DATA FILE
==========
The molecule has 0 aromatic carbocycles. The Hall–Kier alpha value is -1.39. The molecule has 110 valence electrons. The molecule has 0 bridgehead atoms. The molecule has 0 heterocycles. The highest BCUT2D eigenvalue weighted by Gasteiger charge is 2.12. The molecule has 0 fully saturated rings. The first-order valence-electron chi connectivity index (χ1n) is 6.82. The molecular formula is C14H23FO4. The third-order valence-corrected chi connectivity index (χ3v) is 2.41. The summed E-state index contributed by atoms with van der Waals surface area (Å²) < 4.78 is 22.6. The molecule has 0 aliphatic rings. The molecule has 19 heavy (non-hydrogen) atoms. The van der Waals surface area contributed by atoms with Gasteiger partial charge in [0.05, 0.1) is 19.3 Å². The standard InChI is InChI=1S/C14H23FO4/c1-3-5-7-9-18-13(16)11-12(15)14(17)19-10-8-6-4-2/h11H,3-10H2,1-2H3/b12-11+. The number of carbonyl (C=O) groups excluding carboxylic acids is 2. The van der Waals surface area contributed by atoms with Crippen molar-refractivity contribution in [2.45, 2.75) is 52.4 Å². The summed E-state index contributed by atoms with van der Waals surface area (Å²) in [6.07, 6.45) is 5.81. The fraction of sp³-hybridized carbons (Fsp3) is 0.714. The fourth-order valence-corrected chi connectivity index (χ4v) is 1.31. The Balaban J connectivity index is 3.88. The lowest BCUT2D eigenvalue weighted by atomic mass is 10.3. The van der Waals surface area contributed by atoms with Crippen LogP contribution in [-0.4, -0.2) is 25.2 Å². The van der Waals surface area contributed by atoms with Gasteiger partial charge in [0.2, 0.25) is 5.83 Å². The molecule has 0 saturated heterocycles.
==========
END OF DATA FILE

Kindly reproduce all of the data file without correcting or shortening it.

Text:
The molecule has 0 aromatic carbocycles. The Hall–Kier alpha value is -1.39. The molecule has 110 valence electrons. The molecule has 0 bridgehead atoms. The molecule has 0 heterocycles. The highest BCUT2D eigenvalue weighted by Gasteiger charge is 2.12. The molecule has 0 fully saturated rings. The first-order valence-electron chi connectivity index (χ1n) is 6.82. The molecular formula is C14H23FO4. The third-order valence-corrected chi connectivity index (χ3v) is 2.41. The summed E-state index contributed by atoms with van der Waals surface area (Å²) < 4.78 is 22.6. The molecule has 0 aliphatic rings. The molecule has 19 heavy (non-hydrogen) atoms. The van der Waals surface area contributed by atoms with Gasteiger partial charge in [0.05, 0.1) is 19.3 Å². The standard InChI is InChI=1S/C14H23FO4/c1-3-5-7-9-18-13(16)11-12(15)14(17)19-10-8-6-4-2/h11H,3-10H2,1-2H3/b12-11+. The number of carbonyl (C=O) groups excluding carboxylic acids is 2. The van der Waals surface area contributed by atoms with Crippen molar-refractivity contribution in [2.45, 2.75) is 52.4 Å². The summed E-state index contributed by atoms with van der Waals surface area (Å²) in [6.07, 6.45) is 5.81. The fraction of sp³-hybridized carbons (Fsp3) is 0.714. The fourth-order valence-corrected chi connectivity index (χ4v) is 1.31. The Balaban J connectivity index is 3.88. The lowest BCUT2D eigenvalue weighted by atomic mass is 10.3. The van der Waals surface area contributed by atoms with Crippen LogP contribution in [-0.4, -0.2) is 25.2 Å². The van der Waals surface area contributed by atoms with Gasteiger partial charge in [0.2, 0.25) is 5.83 Å². The molecule has 0 saturated heterocycles.